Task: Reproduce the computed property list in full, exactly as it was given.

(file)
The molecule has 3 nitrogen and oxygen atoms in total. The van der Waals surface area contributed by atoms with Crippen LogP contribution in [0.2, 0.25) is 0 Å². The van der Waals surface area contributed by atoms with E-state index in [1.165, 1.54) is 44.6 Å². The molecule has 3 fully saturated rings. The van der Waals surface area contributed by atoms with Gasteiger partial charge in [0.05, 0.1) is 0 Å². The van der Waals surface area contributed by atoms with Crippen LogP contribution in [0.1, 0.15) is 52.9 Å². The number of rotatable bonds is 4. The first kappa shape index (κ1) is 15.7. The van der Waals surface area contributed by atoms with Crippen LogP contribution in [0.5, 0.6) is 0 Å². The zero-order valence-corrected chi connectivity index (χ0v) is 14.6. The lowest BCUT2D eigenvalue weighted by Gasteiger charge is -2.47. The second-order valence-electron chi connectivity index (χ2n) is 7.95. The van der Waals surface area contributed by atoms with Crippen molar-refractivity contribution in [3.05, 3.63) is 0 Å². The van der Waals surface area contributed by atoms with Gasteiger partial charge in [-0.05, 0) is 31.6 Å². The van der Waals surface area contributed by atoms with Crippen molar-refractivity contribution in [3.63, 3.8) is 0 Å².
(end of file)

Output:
The molecule has 3 nitrogen and oxygen atoms in total. The van der Waals surface area contributed by atoms with Crippen LogP contribution in [0.2, 0.25) is 0 Å². The van der Waals surface area contributed by atoms with E-state index in [1.165, 1.54) is 44.6 Å². The molecule has 3 fully saturated rings. The van der Waals surface area contributed by atoms with Gasteiger partial charge in [0.05, 0.1) is 0 Å². The van der Waals surface area contributed by atoms with Crippen LogP contribution in [0.1, 0.15) is 52.9 Å². The number of rotatable bonds is 4. The first kappa shape index (κ1) is 15.7. The van der Waals surface area contributed by atoms with Crippen LogP contribution in [0.5, 0.6) is 0 Å². The zero-order valence-corrected chi connectivity index (χ0v) is 14.6. The lowest BCUT2D eigenvalue weighted by Gasteiger charge is -2.47. The second-order valence-electron chi connectivity index (χ2n) is 7.95. The van der Waals surface area contributed by atoms with Crippen molar-refractivity contribution in [3.05, 3.63) is 0 Å². The van der Waals surface area contributed by atoms with Gasteiger partial charge in [-0.05, 0) is 31.6 Å². The van der Waals surface area contributed by atoms with Crippen molar-refractivity contribution in [3.63, 3.8) is 0 Å².